To align with the organization’s goal of accelerating To learn more about ICC Insights and about opportunities for inclusion, “Playing Together” presented recommendations on how to engage directly from the new citizen participants. These collaboration please email tips included: NEW SENIOR  DIRECTOR  OF  INSIGHTS   Heather Steel is the ICC Insights manager and researcher behind   • Try before you buy – tiered pricing structures, free Pearl   workshops. Strategy  and  Innovation  Design  is  pleased  to  announce  the  addition  of  Donya  Germain,   “Playing Together.” has a oMA and PhD (ABD) in the history CMRP,  to  our  team  as  Senior   Director  of  Insights.    Donya  brings  She with  her   16  years   f  consumer   research   experience.  She  is  best  known  for  her  strategic  acumen,  creativity  and  innovative   • Create a Canadian sports welcome package or include sports of  Dimmigration and citizenship. Shewith  has a strong background in approaches  to  research  design.   onya  is  also  an  avid  contributor   to  the  research  industry,   leadership   roles  as  Director  on  the  Research  Agency  Council  at  MRIA  and  Chair  of  ASTM  E18   information in the welcome package they receive at(Sensory   the Evaluation   qualitative of  Materials   and  Products).   research (focus groups and oral history interviews) and   airport. conducted survey research atquantitative   the ICC for the past two years. She This  announcement  is  part  ohas f  Pearl’s   expansion  into  fully   integrated   qualitative  and   insight  approaches  to  support  our  strategy  and  innovation  solutions.    Pearl  helps  ambitious   canby  dbe reached at • Ensure clear information – free of assumptions – isorganizations   available successfully  grow   elivering   clear  strategy   nd  innovation,  by  connecting   human  and  business  insight.    We  welcome  Donya  to  our  team  at  Pearl,  as  we  continue  to  offer   online. stronger  solutions  that  enable  organizations  to  achieve  greatness.       Donya  can  be  contacted  at  donyagermain@pearl-­‐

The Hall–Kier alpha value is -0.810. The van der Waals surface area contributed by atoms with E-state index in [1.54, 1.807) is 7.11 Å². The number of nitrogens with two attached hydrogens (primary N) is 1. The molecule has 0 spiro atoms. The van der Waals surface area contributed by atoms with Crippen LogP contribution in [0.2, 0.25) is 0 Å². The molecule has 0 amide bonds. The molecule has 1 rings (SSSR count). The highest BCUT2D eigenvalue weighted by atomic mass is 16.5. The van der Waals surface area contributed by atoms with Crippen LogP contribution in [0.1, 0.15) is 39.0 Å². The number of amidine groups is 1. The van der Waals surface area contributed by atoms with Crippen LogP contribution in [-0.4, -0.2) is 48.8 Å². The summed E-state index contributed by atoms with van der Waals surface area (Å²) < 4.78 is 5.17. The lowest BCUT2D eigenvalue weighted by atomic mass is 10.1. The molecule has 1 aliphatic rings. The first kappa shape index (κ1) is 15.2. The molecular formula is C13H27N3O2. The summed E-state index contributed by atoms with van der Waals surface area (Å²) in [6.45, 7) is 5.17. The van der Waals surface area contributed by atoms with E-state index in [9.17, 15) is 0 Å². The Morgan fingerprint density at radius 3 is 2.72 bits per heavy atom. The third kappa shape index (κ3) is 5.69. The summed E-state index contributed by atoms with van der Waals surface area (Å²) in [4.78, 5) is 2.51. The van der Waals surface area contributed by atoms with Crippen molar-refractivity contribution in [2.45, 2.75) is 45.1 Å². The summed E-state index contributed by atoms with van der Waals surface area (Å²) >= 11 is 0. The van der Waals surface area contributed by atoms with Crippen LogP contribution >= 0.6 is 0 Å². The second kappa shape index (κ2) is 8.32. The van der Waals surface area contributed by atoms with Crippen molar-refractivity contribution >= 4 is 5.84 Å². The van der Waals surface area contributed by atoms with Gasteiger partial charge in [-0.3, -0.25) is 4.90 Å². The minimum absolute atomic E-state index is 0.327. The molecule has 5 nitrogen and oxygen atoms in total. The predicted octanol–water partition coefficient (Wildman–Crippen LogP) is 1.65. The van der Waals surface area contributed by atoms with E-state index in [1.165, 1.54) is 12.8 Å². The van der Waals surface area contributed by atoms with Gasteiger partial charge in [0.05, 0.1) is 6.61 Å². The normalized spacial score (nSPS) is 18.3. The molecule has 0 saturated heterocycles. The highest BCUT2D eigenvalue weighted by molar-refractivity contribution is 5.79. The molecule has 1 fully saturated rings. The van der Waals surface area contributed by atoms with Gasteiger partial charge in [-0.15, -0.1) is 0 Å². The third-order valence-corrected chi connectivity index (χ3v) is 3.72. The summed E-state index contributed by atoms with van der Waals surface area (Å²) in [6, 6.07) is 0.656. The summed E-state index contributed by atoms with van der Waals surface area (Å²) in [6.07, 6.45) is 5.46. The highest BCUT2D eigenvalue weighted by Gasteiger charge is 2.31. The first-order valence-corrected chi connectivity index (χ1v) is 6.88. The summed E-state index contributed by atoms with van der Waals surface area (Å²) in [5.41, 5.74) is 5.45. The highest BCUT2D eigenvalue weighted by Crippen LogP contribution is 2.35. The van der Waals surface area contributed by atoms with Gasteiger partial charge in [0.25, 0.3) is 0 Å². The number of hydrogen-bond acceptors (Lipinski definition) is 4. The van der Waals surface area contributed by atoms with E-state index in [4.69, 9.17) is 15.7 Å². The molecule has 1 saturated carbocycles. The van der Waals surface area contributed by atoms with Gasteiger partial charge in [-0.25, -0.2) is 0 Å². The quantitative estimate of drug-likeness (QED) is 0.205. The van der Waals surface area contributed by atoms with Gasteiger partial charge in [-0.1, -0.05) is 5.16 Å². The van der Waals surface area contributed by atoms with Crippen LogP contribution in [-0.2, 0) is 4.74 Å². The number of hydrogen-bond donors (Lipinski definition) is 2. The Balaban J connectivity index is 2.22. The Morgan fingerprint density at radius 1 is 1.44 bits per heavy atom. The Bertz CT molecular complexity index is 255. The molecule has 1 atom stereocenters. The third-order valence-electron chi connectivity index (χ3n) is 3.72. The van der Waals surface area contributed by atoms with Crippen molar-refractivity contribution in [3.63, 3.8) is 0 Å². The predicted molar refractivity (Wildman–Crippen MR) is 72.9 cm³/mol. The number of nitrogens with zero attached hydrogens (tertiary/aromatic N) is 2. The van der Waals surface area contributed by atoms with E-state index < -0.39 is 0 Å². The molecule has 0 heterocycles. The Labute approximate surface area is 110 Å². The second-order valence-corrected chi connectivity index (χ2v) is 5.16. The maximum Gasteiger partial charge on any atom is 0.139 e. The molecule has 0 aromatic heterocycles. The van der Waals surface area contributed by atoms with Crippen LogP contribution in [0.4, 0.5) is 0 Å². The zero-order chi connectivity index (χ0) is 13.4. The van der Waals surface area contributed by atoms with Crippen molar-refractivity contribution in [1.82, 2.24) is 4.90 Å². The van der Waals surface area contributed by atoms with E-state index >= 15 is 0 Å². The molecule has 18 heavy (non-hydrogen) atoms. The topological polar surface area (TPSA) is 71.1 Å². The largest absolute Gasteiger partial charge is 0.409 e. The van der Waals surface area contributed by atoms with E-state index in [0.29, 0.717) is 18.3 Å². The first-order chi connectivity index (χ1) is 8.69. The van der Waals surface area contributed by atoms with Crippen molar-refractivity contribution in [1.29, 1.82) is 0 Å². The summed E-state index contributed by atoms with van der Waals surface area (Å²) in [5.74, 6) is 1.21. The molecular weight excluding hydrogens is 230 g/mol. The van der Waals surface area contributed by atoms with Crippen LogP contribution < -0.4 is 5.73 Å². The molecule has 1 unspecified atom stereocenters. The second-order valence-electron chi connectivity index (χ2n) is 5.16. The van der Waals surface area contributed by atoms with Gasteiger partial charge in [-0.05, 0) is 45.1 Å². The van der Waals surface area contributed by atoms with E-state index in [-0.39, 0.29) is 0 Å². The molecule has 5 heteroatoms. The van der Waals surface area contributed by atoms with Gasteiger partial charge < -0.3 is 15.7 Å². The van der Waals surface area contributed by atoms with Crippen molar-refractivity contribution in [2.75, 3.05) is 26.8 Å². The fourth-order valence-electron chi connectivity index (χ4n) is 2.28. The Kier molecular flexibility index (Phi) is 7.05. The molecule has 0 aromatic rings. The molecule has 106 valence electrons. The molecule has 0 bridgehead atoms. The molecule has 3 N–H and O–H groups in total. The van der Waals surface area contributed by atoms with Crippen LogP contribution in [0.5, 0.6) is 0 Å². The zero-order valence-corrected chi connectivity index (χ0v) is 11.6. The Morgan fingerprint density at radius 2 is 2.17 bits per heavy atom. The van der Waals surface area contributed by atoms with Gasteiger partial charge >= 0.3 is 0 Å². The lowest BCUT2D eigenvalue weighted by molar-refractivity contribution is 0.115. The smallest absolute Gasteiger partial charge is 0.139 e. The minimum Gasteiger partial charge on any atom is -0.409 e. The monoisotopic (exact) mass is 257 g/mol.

• Create an “adult tax benefit.”

Pearl Strategy and Innovation Design is pleased to announce the addition of Donya Germain, CMRP, to our team as Senior Director of Insights. Donya brings with her 16 years of consumer research experience. She is best known for her strategic acumen, creativity and innovative approaches to research design. Donya is also an avid contributor to the research industry, with leadership roles as Director on the Research Agency Council at MRIA and Chair of ASTM E18 (Sensory Evaluation of Materials and Products).

• Offer free tickets or giving tips on how to get discounted tickets.

• Provide fun ways to learn the rules. • Create partnerships that already serve immigrants. • Remember that it’s a two way street – encourage all Canadians to try a new sport. The insights from “Playing Together” prove there is much to learn from Canada’s newest citizens. Using the same model, the ICC plans to explore the new citizen experience exploring arts and culture, the outdoors, and their experiences as new voters.

This announcement is part of Pearl’s expansion into fully integrated qualitative and quantitative insight approaches to support our strategy and innovation solutions. Pearl helps ambitious organizations successfully grow by delivering clear strategy and innovation, by connecting human and business insight. We welcome Donya to our team at Pearl, as we continue to offer stronger solutions that enable organizations to achieve greatness. Donya can be contacted at donyagermain@pearl-­